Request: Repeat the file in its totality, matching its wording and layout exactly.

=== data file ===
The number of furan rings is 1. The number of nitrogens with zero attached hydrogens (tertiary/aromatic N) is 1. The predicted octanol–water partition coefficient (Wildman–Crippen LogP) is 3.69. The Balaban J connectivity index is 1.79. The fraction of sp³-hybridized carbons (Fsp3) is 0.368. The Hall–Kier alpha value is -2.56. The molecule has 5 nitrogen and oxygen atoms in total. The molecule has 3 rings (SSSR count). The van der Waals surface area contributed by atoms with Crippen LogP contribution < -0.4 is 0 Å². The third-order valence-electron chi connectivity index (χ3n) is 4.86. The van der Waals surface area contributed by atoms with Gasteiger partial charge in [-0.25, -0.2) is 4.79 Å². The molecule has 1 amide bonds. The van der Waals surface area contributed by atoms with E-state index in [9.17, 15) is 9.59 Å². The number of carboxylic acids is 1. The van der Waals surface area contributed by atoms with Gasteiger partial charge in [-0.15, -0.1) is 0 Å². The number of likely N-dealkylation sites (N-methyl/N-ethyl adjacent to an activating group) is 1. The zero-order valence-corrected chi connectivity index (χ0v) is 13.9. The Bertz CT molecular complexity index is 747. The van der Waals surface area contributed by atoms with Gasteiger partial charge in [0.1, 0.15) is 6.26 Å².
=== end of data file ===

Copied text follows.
The number of furan rings is 1. The number of nitrogens with zero attached hydrogens (tertiary/aromatic N) is 1. The predicted octanol–water partition coefficient (Wildman–Crippen LogP) is 3.69. The Balaban J connectivity index is 1.79. The fraction of sp³-hybridized carbons (Fsp3) is 0.368. The Hall–Kier alpha value is -2.56. The molecule has 5 nitrogen and oxygen atoms in total. The molecule has 3 rings (SSSR count). The van der Waals surface area contributed by atoms with Crippen LogP contribution < -0.4 is 0 Å². The third-order valence-electron chi connectivity index (χ3n) is 4.86. The van der Waals surface area contributed by atoms with Gasteiger partial charge in [-0.25, -0.2) is 4.79 Å². The molecule has 1 amide bonds. The van der Waals surface area contributed by atoms with E-state index in [9.17, 15) is 9.59 Å². The number of carboxylic acids is 1. The van der Waals surface area contributed by atoms with Gasteiger partial charge in [-0.15, -0.1) is 0 Å². The number of likely N-dealkylation sites (N-methyl/N-ethyl adjacent to an activating group) is 1. The zero-order valence-corrected chi connectivity index (χ0v) is 13.9. The Bertz CT molecular complexity index is 747. The van der Waals surface area contributed by atoms with Gasteiger partial charge in [0.1, 0.15) is 6.26 Å².